A Flipped Classroom Sparks Online Student Engagement

Editor’s Note: This is part of an occasional series of essays by Duke faculty members whose normal fall 2020 class routines were disrupted by the pandemic. These essays will examine how faculty adapted.

By Maria Tackett

In the Fall of 2020, I taught two courses — STA 199: Intro to Data Science and STA 210: Regression Analysis — completely online. There were about 90 students in each course, so I knew one of the biggest changes would be transitioning the lectures from face-to-face to remote learning.

During a typical face-to-face lecture, I introduced new concepts and there were short discussion questions and activities throughout the lecture. As I considered how to structure lectures for remote learning, I had two primary considerations:

• How to make lectures work for students in a variety of learning environments and time zones.

• How to engage a large class on Zoom.

Keeping these in mind, I decided to use a flipped classroom approach. Under the new format, each lecture had two components:

Lecture content videos (asynchronous): These videos were used to introduce new concepts and definitions. A colleague described these as a “video textbook”, which is the perfect summation. Students watched the content videos to prepare for each live class meeting.

Live lecture sessions (synchronous): These were the large class meetings held twice a week on Zoom. In a typical session, I’d start by answering questions from the lecture content videos (students who couldn’t attend synchronously were able to post questions on Piazza before the session). I’d sometimes do a short coding demo, then students worked in breakout rooms of 4–5 to apply the concepts from the content videos to a set of practice questions. We’d end the session by discussing the practice questions as a large group. Students unable to attend synchronously could watch a recording of the live session.

I started using the terms lecture content videos and live lecture sessions when we moved to remote learning in Spring 2020, since many students were not used to synchronous vs. asynchronous classes at that point. I opted to keep these terms in the fall, since they help emphasize that both parts are necessary to fully participate in a lecture.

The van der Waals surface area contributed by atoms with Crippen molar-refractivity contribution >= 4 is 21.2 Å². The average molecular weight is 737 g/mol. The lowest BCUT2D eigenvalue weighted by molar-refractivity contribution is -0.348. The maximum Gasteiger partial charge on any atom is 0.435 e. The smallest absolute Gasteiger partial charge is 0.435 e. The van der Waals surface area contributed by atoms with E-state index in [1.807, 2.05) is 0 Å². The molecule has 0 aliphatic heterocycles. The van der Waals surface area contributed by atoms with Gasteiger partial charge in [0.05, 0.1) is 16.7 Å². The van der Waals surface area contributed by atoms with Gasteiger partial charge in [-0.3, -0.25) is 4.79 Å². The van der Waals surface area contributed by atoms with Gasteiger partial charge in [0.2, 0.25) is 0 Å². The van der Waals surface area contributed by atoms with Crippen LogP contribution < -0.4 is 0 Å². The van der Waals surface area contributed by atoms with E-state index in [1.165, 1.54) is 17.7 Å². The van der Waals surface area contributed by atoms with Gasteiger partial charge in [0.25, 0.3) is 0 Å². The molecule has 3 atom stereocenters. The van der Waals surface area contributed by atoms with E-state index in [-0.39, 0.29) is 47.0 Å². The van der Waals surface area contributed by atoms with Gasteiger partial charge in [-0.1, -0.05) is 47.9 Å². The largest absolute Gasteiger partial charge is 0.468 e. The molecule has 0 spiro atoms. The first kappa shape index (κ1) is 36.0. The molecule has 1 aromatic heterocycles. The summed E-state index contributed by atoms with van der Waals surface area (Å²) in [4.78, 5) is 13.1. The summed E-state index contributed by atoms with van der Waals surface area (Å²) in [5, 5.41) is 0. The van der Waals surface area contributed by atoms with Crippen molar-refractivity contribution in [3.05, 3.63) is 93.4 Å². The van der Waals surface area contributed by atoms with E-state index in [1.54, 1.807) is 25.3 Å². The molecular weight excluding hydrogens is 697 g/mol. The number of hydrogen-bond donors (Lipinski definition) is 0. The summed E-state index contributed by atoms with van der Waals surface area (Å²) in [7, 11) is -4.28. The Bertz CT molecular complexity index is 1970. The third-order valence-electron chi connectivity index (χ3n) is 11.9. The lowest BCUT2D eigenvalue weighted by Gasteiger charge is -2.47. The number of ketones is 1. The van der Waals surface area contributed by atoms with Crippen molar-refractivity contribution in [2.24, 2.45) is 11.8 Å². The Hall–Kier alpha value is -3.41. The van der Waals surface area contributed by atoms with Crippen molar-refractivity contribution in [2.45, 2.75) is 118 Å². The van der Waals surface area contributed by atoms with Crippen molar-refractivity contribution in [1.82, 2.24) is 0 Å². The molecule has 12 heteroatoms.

In reflecting on my first semester using this lecture format, a few things come to mind:

• Since new concepts and definitions were introduced in the content videos, we were able to have more in-depth discussions when we met as a class in the live sessions. I enjoyed spending the class time talking about interesting applications of the material. This also ensured students had multiple opportunities to engage with the material before doing any graded work.

• One of the biggest challenges for me was making the lecture content videos. I was able to work with the production team from Duke Learning Innovation to make some videos during the summer; during the semester, I used Camtasia to record and edit videos. I spent a lot of time in the beginning learning how to use Camtasia, and then each week as I recorded and edited videos for each lecture. This process got easier as the semester progressed, but I will still be more generous in how I allocate time for making videos in the upcoming semester.

• One of the most pleasant surprises was student engagement during the live sessions. Features on Zoom such as polling and reactions made it easy for all students to participate, even in a large class. I was also impressed by how much students used the chat during live sessions to share thoughts, ask questions, and help answer each other’s questions.

Adapting my classes for remote learning made me rethink what learning is done in the classroom versus what students can learn on their own. Despite the challenging circumstances, I’m pleased with how the semester went using the flipped classroom approach and how much students engaged under the new format. The experience from teaching in Fall 2020 has changed how I think about lectures, both remote and face-to-face. I look forward to taking what I learned in the fall as I get ready to try it again in the spring!

Maria Tackett is an assistant professor of the practice with Duke’s Department of Statistical Science

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